Five members of a Texas family, Kristi, Tom, Dawn, Josh Munn, and Kayli Munn were arrested on Tuesday for entering the US Capitol together during the January 6 insurrection.
The family that does the crime together does the time together!
The family that does the crime together does the time together!
Proof once again that there is no law the right won’t try to pervert, as Garfield County Sheriff’s Deputy Cree Carter abuses a hate crime law to harass 19-year old Utah resident Lauren Gibson for stepping on a “Back the Blue” sign.
Thu 15 Jul 2021 06.00 EDT
Vladimir Putin personally authorised a secret spy agency operation to support a “mentally unstable” Donald Trump in the 2016 US presidential election during a closed session of Russia’s national security council, according to what are assessed to be leaked Kremlin documents.
The key meeting took place on 22 January 2016, the papers suggest, with the Russian president, his spy chiefs and senior ministers all present.
They agreed a Trump White House would help secure Moscow’s strategic objectives, among them “social turmoil” in the US and a weakening of the American president’s negotiating position.
Russia’s three spy agencies were ordered to find practical ways to support Trump, in a decree appearing to bear Putin’s signature.
By this point Trump was the frontrunner in the Republican party’s nomination race. A report prepared by Putin’s expert department recommended Moscow use “all possible force” to ensure a Trump victory.
Western intelligence agencies are understood to have been aware of the documents for some months and to have carefully examined them. The papers, seen by the Guardian, seem to represent a serious and highly unusual leak from within the Kremlin.
The Guardian has shown the documents to independent experts who say they appear to be genuine. Incidental details come across as accurate. The overall tone and thrust is said to be consistent with Kremlin security thinking.
Vladimir Putin holds a meeting with permanent members of the security council on 22 January 2016 at the Kremlin. Photograph: Alexei Nikolsky/Russian presidential press service/TASS
The Kremlin responded dismissively. Putin’s spokesman Dmitri Peskov said the idea that Russian leaders had met and agreed to support Trump in at the meeting in early 2016 was “a great pulp fiction” when contacted by the Guardian on Thursday morning.
The report – “No 32-04 \ vd” – is classified as secret. It says Trump is the “most promising candidate” from the Kremlin’s point of view. The word in Russian is perspektivny.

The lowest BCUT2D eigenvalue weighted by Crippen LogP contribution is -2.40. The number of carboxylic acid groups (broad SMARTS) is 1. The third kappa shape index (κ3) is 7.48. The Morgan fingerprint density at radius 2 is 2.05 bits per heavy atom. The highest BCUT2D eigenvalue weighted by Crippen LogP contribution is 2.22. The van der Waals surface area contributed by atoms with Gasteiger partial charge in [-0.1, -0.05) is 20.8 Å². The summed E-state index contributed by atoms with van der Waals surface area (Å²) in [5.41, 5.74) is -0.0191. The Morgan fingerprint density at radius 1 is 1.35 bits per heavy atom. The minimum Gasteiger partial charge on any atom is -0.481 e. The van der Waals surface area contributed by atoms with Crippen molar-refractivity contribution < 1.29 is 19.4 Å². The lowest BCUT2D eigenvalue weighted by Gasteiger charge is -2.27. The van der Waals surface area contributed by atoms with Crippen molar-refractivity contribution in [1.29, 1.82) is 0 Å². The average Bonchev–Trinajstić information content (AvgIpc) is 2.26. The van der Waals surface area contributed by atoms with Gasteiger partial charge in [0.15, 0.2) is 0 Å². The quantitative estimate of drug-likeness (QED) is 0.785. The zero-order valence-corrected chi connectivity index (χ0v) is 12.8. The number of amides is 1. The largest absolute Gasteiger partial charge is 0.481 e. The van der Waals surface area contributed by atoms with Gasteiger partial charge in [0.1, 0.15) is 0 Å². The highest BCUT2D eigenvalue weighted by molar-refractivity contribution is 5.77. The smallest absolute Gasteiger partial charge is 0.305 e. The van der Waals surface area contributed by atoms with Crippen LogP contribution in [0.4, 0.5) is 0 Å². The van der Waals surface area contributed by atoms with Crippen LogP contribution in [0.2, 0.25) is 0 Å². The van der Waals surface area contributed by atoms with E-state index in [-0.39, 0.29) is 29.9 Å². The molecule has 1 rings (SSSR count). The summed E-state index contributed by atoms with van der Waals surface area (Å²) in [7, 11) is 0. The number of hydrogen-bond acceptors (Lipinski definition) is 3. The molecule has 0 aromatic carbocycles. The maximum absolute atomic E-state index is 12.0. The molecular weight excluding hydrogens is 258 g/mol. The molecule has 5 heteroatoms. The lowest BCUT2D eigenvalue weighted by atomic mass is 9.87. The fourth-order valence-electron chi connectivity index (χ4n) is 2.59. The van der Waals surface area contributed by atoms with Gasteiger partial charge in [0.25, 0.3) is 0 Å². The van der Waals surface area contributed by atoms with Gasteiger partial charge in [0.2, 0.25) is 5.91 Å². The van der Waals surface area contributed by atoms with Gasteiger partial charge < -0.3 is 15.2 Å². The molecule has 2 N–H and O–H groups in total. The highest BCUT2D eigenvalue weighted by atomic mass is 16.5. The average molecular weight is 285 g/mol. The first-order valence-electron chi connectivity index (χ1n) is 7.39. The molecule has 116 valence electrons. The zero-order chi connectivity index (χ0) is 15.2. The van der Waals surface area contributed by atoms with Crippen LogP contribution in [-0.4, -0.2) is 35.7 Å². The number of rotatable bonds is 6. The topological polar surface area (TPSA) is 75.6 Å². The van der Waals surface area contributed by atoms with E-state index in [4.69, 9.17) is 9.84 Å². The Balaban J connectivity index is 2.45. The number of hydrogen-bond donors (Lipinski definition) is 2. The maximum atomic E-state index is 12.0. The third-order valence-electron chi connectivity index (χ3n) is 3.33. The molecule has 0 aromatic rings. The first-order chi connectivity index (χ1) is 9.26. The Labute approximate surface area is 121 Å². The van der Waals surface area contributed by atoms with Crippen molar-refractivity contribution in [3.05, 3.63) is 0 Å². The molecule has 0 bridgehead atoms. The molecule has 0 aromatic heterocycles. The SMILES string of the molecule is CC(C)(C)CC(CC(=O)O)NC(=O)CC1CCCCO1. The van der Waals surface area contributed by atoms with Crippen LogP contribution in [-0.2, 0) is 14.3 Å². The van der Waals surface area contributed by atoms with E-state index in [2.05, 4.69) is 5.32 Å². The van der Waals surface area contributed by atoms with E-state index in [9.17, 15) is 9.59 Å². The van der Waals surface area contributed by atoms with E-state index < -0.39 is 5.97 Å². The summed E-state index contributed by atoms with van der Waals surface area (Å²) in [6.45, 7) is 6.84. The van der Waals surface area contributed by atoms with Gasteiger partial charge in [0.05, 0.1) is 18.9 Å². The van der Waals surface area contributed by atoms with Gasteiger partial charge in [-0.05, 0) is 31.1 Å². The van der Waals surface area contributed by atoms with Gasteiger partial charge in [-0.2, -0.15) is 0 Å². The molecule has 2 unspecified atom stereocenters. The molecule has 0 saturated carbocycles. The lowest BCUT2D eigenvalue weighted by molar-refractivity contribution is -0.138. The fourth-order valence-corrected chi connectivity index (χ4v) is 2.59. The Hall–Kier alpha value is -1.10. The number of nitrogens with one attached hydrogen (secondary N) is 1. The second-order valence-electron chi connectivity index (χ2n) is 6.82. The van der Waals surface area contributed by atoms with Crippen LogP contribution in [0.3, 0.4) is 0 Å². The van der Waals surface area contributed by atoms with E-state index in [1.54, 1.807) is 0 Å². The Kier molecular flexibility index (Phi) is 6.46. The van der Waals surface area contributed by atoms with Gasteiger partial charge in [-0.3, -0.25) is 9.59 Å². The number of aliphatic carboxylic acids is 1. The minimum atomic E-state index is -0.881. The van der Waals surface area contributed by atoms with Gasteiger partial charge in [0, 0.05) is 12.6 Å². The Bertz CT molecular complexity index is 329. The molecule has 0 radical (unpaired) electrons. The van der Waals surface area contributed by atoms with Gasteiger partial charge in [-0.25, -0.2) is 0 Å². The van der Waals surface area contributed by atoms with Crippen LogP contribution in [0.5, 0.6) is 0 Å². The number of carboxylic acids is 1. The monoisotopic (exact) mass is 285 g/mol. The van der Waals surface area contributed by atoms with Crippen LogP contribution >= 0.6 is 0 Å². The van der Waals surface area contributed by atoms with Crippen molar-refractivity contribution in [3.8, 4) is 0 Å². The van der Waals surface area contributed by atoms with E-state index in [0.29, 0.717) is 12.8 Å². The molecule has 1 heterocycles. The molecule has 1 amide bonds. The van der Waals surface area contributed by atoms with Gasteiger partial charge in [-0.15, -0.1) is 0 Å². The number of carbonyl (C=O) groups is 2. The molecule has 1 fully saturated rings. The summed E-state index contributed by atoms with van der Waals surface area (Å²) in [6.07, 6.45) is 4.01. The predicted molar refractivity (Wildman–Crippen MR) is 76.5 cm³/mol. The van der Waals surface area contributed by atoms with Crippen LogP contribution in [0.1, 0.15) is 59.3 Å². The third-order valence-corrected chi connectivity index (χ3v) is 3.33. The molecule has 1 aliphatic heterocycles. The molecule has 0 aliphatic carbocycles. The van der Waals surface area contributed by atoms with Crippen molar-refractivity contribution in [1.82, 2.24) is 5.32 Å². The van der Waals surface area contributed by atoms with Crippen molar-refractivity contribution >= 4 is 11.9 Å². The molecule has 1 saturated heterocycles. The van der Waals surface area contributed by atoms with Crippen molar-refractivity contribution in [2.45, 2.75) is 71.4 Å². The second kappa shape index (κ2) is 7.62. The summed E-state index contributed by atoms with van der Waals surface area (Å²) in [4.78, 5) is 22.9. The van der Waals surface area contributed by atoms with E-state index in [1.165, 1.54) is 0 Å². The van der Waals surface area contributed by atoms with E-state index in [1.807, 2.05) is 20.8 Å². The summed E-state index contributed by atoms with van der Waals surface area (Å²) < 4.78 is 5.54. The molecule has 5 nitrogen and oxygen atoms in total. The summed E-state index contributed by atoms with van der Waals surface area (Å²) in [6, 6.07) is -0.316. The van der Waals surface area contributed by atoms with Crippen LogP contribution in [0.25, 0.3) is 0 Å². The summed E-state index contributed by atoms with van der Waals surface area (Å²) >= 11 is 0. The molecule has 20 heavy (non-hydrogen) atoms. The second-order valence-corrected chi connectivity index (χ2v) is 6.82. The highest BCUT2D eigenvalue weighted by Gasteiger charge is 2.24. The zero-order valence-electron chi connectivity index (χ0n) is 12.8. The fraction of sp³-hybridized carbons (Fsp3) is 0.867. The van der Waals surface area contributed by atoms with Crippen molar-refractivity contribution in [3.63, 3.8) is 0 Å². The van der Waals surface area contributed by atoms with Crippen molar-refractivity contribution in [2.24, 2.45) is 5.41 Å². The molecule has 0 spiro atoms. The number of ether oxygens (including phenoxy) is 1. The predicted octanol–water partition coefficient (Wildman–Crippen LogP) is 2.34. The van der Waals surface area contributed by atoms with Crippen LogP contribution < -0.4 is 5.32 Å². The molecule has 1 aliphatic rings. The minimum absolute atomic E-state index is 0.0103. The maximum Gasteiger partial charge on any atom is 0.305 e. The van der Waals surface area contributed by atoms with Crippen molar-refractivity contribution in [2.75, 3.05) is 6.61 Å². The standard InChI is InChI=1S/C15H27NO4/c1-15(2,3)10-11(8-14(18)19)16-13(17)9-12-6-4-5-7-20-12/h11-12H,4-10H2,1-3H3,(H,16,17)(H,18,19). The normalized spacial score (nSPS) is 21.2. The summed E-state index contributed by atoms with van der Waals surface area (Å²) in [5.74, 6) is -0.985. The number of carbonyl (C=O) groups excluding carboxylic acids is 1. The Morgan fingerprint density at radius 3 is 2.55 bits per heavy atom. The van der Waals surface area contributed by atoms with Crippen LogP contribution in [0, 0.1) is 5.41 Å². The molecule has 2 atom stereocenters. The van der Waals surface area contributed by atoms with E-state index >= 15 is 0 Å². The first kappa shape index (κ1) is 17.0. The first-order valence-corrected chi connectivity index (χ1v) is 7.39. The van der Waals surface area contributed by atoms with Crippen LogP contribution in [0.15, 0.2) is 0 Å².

There is a brief psychological assessment of Trump, who is described as an “impulsive, mentally unstable and unbalanced individual who suffers from an inferiority complex”.
There is also apparent confirmation that the Kremlin possesses kompromat, or potentially compromising material, on the future president, collected – the document says – from Trump’s earlier “non-official visits to Russian Federation territory”.
The paper refers to “certain events” that happened during Trump’s trips to Moscow. Security council members are invited to find details in appendix five, at paragraph five, the document states. It is unclear what the appendix contains.
“It is acutely necessary to use all possible force to facilitate his [Trump’s] election to the post of US president,” the paper says.
In the waning weeks of Donald Trump’s term, the country’s top military leader repeatedly worried about what the president might do to maintain power after losing reelection, comparing his rhetoric to Adolf Hitler’s during the rise of Nazi Germany and asking confidants whether a coup was forthcoming, according to a new book by two Washington Post reporters.
As Trump ceaselessly pushed false claims about the 2020 presidential election, Gen. Mark A. Milley, chairman of the Joint Chiefs of Staff, grew more and more nervous, telling aides he feared that the president and his acolytes might attempt to use the military to stay in office, Carol Leonnig and Philip Rucker report in “I Alone Can Fix It: Donald J. Trump’s Catastrophic Final Year.”
Milley described “a stomach-churning” feeling as he listened to Trump’s untrue complaints of election fraud, drawing a comparison to the 1933 attack on Germany’s parliament building that Hitler used as a pretext to establish a Nazi dictatorship.
“This is a Reichstag moment,” Milley told aides, according to the book. “The gospel of the Führer.”
A spokesman for Milley declined to comment.
Portions of the book related to Milley — first reported Wednesday night by CNN ahead of the book’s July 20 release — offer a remarkable window into the thinking of America’s highest-ranking military officer, who saw himself as one of the last empowered defenders of democracy during some of the darkest days in the country’s recent history.
The episodes in the book are based on interviews with more than 140 people, including senior Trump administration officials, friends and advisers, Leonnig and Rucker write in an author’s note. Most agreed to speak candidly only on the condition of anonymity, and the scenes reported were reconstructed based on firsthand accounts and multiple other sources whenever possible.